Plato's theory of knowledge and form are expressed with three approaches: his allegory of The Cave, his metaphor of the Divided Line and his doctrine The Forms. Each theory is interconnected; one could not be without the other. .
In The Cave, Plato describes a vision of shackled prisoners seated in a dark cave facing the wall. Chained also by their necks, the prisoners can only look forward and see only shadows. These shadows are produced by men, with shapes of objects or men, walking in front of a fire behind the prisoners. Plato states that for the prisoners, reality is only the mere shadows thrown onto the wall. Another vision is releasing a prisoner from his chains, how his movements are difficult, his eye adjustment painful and suggestions of the effects of returning to the cave. The Cave suggests to us that Plato saw most of humanity living in "the cave", in the dark, and that the vision of knowledge and the "conversion" to that knowledge was salvation from darkness. He put it this way, "the conversion of the soul is not to put the power of sight in the soul's eye, which already has it, but to insure that, insisted of looking in the wrong direction it is turned the way it ought to be." Plato's two worlds: the dark, the cave, and the bright were his way of rejecting the Sophists, who found "true knowledge" impossible because of constant change. Plato believed there was a "true Idea of Justice". The Cave showed us this. .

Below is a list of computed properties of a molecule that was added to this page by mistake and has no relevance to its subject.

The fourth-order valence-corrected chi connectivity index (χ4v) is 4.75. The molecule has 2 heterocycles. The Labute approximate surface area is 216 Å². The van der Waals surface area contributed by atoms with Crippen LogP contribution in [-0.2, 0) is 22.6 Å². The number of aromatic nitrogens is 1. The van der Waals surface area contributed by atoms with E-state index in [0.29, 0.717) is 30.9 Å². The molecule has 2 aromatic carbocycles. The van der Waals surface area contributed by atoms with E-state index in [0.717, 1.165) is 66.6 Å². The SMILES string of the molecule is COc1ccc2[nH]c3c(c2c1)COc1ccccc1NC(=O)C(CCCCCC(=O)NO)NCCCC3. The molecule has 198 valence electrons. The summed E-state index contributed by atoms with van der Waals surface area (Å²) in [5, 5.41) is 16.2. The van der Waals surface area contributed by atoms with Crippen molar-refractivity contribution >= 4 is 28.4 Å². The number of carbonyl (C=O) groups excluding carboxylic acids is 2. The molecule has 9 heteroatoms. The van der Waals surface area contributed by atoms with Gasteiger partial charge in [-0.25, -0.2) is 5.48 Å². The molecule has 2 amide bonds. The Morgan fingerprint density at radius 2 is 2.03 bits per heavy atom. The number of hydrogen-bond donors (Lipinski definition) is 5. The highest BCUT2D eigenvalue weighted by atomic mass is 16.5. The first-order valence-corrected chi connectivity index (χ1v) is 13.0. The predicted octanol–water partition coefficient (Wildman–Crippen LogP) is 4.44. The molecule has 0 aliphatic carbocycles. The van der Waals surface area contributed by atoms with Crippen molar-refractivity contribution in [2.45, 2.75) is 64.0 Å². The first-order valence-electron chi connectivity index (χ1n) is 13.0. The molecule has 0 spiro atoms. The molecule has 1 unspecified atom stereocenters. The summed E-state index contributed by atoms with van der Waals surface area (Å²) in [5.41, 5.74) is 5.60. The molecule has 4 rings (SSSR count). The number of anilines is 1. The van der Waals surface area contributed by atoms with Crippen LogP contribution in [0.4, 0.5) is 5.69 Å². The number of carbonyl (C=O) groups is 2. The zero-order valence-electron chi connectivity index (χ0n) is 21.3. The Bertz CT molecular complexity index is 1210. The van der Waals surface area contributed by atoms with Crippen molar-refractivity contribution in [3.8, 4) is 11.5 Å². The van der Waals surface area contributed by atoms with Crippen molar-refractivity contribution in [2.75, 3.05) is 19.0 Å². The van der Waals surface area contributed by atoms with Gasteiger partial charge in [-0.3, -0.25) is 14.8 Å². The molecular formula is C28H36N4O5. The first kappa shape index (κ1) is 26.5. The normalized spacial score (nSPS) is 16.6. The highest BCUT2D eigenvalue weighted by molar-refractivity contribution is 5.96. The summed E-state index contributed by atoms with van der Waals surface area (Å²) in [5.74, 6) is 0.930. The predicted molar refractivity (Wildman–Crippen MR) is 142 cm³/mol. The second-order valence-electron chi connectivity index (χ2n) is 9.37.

The Divided Line visualizes the levels of knowledge in a more systematic way. Plato states there are four stages of knowledge development: Imagining, Belief, Thinking, and Perfect Intelligence. Imagining is at the lowest level of this developmental ladder. Imagining, here in Plato's world, is not taken at its conventional level but of appearances seen as "true reality". Plato considered shadows, art and poetry, especially rhetoric, deceptive illusions, what you see is not necessarily what you get.